Review by peterenshaw
Could have been so good...
The first two games in the Tricky series were gold. Playability was top-notch, and it looked and sounded fantastic. This installment makes a hugely promising start, but then runs into a massive flaw which, for me, totally ruined the game.
As you know, instead of having separate tracks as such, this game has one big mountain divided into three peaks, which are ordered according to level of difficulty, with peak 1 being the easiest.
I picked my character, and got into the game. I won some races and set some high scores in the showoff (here called "slope style"), upgraded and decked out my character, and had a lot of fun doing it. Finally I got access to peak 2, and that is where everything went pear shaped.
The first race on peak 2 is a one-on-one race against another character. The other character will depend on who you choose as your own character. I tend to use Kaori, so I had to race against Mac. This is what then happens:
The race begins. Within about three seconds, Mac is ahead of me. The end.
That's more or less how it goes. Once the computer AI character is ahead of you (which happens almost as soon as the race starts), you can expect to be in second place for 90 per cent or more of the race. The only time you will catch up with the other character is if he crashes - something he almost never does. In fact, he takes the perfect line just about every single time, and as soon as you think you're catching him, he's suddenly miles ahead of you again. If you somehow DO get into the lead, then the instant you miss the perfect line by a millionth of a millimetre, he will pass you. Every single time.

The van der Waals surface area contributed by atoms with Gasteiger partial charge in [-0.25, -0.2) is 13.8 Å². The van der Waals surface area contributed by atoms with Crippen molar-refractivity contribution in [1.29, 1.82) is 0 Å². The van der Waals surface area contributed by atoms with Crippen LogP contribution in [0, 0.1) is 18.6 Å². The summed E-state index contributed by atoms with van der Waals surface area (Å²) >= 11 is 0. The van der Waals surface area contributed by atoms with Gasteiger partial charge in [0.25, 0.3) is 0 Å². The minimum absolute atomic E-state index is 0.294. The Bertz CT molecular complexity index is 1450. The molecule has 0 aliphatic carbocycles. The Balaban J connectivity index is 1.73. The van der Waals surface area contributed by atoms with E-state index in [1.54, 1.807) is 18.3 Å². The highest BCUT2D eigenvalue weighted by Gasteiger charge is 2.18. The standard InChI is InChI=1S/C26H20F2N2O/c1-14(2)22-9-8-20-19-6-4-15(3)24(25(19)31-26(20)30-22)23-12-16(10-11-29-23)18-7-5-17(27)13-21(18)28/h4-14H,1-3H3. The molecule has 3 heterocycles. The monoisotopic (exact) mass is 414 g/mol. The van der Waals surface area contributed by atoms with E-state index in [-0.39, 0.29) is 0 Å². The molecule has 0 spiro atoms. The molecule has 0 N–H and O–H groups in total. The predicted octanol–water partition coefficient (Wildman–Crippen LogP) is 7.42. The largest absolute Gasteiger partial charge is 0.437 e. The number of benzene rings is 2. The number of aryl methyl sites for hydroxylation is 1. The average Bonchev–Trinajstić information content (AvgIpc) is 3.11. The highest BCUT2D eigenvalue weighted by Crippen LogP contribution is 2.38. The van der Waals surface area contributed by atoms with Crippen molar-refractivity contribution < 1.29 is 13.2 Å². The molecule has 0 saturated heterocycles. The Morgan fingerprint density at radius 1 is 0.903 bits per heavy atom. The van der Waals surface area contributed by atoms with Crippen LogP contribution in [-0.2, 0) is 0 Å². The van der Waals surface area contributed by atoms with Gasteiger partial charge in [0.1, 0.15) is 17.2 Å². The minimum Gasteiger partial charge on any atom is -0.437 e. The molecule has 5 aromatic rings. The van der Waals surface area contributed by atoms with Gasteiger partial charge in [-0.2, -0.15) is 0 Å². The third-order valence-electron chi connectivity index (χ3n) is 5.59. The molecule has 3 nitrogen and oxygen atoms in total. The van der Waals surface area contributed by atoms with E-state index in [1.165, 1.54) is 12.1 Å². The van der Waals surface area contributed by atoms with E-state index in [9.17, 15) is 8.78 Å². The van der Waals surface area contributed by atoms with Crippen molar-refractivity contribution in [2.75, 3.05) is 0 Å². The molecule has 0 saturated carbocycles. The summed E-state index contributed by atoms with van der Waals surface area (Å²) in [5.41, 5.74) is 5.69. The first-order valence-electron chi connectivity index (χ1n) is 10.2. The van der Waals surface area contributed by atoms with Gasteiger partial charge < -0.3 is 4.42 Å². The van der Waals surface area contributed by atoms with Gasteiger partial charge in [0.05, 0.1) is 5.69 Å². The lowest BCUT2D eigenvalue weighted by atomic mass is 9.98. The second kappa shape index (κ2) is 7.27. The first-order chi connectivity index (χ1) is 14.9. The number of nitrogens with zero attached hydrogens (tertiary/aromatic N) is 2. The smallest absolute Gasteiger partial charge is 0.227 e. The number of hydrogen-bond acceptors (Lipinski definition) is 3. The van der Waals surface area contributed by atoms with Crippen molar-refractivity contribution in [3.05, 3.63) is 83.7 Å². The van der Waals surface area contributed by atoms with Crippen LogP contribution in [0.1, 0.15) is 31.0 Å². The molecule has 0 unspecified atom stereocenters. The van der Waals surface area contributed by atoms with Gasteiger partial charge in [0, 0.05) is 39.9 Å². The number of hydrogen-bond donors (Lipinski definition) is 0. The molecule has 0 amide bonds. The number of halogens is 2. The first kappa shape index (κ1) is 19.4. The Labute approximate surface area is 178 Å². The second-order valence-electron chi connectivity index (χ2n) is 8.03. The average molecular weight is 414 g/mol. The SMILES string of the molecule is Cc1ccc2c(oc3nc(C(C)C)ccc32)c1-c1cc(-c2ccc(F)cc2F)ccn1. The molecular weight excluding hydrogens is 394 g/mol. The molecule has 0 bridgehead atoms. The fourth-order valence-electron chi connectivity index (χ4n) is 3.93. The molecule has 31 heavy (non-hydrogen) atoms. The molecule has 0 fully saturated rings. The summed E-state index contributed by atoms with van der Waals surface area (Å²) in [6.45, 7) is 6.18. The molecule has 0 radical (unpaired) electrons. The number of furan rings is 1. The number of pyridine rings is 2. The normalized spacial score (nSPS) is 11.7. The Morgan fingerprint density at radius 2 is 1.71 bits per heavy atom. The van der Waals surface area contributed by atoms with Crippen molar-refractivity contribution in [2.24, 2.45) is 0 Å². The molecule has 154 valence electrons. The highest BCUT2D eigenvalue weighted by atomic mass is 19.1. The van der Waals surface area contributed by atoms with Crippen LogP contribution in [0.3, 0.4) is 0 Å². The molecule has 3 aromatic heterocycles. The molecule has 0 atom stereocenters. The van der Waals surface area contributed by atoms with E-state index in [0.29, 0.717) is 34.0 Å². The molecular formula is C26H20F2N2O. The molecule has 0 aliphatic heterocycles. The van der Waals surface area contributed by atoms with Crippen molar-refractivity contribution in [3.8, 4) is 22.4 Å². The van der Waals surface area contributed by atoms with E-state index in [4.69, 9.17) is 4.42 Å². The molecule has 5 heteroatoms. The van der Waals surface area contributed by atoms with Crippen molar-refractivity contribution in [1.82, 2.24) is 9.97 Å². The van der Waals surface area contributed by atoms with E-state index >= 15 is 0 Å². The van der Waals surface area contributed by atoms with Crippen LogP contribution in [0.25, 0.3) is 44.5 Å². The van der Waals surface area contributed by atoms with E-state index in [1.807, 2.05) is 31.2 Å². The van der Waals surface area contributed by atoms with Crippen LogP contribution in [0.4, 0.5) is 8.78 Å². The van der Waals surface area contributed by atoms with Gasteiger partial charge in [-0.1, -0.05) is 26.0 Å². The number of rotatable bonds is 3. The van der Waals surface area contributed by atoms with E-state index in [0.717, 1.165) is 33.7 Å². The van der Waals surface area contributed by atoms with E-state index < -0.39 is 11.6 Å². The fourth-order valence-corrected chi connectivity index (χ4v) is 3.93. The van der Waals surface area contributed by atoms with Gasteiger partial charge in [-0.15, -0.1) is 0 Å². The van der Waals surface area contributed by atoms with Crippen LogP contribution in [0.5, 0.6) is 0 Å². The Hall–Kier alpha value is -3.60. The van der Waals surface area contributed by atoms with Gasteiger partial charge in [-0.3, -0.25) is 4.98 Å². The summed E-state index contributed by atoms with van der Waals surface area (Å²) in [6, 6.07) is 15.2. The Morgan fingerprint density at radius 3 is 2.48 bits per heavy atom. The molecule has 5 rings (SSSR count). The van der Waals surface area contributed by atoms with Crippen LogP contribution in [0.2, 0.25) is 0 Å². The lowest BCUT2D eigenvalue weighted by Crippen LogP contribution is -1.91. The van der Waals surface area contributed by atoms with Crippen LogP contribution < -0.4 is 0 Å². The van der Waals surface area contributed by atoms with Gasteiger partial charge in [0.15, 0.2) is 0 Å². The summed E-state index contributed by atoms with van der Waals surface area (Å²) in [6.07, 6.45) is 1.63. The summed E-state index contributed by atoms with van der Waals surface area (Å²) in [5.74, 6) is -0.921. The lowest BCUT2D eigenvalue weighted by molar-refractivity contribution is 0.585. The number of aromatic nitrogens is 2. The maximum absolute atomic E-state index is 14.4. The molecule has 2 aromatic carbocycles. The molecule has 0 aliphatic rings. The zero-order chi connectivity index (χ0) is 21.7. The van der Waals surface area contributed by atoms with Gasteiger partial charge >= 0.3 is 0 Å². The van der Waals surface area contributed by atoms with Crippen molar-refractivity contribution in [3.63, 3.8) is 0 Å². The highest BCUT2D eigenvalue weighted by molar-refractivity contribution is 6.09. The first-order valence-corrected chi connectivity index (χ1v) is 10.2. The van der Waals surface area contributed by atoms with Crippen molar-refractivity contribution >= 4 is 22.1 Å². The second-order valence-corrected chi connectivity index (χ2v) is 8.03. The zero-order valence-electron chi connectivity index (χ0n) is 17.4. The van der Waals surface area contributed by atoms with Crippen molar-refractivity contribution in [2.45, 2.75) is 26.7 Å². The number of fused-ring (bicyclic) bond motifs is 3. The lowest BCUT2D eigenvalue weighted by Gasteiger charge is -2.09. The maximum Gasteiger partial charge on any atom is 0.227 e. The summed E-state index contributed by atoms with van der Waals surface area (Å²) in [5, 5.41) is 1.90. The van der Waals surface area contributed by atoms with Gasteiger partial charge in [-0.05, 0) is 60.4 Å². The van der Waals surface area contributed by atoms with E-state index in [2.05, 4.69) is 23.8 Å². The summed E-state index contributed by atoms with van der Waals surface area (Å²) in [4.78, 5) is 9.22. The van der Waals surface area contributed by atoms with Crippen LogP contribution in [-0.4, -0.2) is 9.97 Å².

This race therefore violates my own personal rule - I call it the Boss Fight Rule - which says that if you have to try more than five times to clear any given part of a game, then the playability is no good. I raced against, and lost to, Mac ten times running, and then I realised that it was no longer worth playing this game. This is too bad, because the initial stages are great and a worthy addition to the series. But life is too short to continually try and beat an AI which never makes mistakes.
If you can overlook this, then by all means get hold of the game.
Product Release: SSX 3 (US, 10/20/03)
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